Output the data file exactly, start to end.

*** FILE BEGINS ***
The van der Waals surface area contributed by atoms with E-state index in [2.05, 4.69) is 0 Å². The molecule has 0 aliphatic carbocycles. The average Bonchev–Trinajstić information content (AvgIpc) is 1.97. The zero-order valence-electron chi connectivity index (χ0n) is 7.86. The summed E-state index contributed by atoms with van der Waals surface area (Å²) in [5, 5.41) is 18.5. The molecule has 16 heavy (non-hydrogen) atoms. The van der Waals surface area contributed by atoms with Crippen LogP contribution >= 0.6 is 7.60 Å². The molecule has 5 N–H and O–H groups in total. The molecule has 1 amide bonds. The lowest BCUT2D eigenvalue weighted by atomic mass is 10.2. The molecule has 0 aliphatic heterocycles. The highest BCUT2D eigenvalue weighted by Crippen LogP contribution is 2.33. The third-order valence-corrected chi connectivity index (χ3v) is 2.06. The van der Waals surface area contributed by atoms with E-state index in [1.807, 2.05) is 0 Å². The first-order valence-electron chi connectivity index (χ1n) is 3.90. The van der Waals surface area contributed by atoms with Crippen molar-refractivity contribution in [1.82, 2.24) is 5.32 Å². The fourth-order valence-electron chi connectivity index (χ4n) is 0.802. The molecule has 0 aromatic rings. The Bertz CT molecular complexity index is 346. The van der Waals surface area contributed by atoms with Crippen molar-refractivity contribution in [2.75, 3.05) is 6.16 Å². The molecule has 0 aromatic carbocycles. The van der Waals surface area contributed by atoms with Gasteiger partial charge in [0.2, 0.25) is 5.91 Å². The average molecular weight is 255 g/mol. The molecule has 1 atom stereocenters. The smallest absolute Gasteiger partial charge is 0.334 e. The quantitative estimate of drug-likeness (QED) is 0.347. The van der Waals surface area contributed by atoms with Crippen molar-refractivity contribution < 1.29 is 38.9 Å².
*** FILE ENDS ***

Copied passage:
The van der Waals surface area contributed by atoms with E-state index in [2.05, 4.69) is 0 Å². The molecule has 0 aliphatic carbocycles. The average Bonchev–Trinajstić information content (AvgIpc) is 1.97. The zero-order valence-electron chi connectivity index (χ0n) is 7.86. The summed E-state index contributed by atoms with van der Waals surface area (Å²) in [5, 5.41) is 18.5. The molecule has 16 heavy (non-hydrogen) atoms. The van der Waals surface area contributed by atoms with Crippen LogP contribution >= 0.6 is 7.60 Å². The molecule has 5 N–H and O–H groups in total. The molecule has 1 amide bonds. The lowest BCUT2D eigenvalue weighted by atomic mass is 10.2. The molecule has 0 aliphatic heterocycles. The highest BCUT2D eigenvalue weighted by Crippen LogP contribution is 2.33. The third-order valence-corrected chi connectivity index (χ3v) is 2.06. The van der Waals surface area contributed by atoms with E-state index in [1.807, 2.05) is 0 Å². The first-order valence-electron chi connectivity index (χ1n) is 3.90. The van der Waals surface area contributed by atoms with Crippen molar-refractivity contribution in [1.82, 2.24) is 5.32 Å². The fourth-order valence-electron chi connectivity index (χ4n) is 0.802. The molecule has 0 aromatic rings. The Bertz CT molecular complexity index is 346. The van der Waals surface area contributed by atoms with Crippen molar-refractivity contribution in [2.75, 3.05) is 6.16 Å². The molecule has 0 aromatic carbocycles. The van der Waals surface area contributed by atoms with Gasteiger partial charge in [0.2, 0.25) is 5.91 Å². The average molecular weight is 255 g/mol. The molecule has 1 atom stereocenters. The smallest absolute Gasteiger partial charge is 0.334 e. The quantitative estimate of drug-likeness (QED) is 0.347. The van der Waals surface area contributed by atoms with Crippen molar-refractivity contribution < 1.29 is 38.9 Å².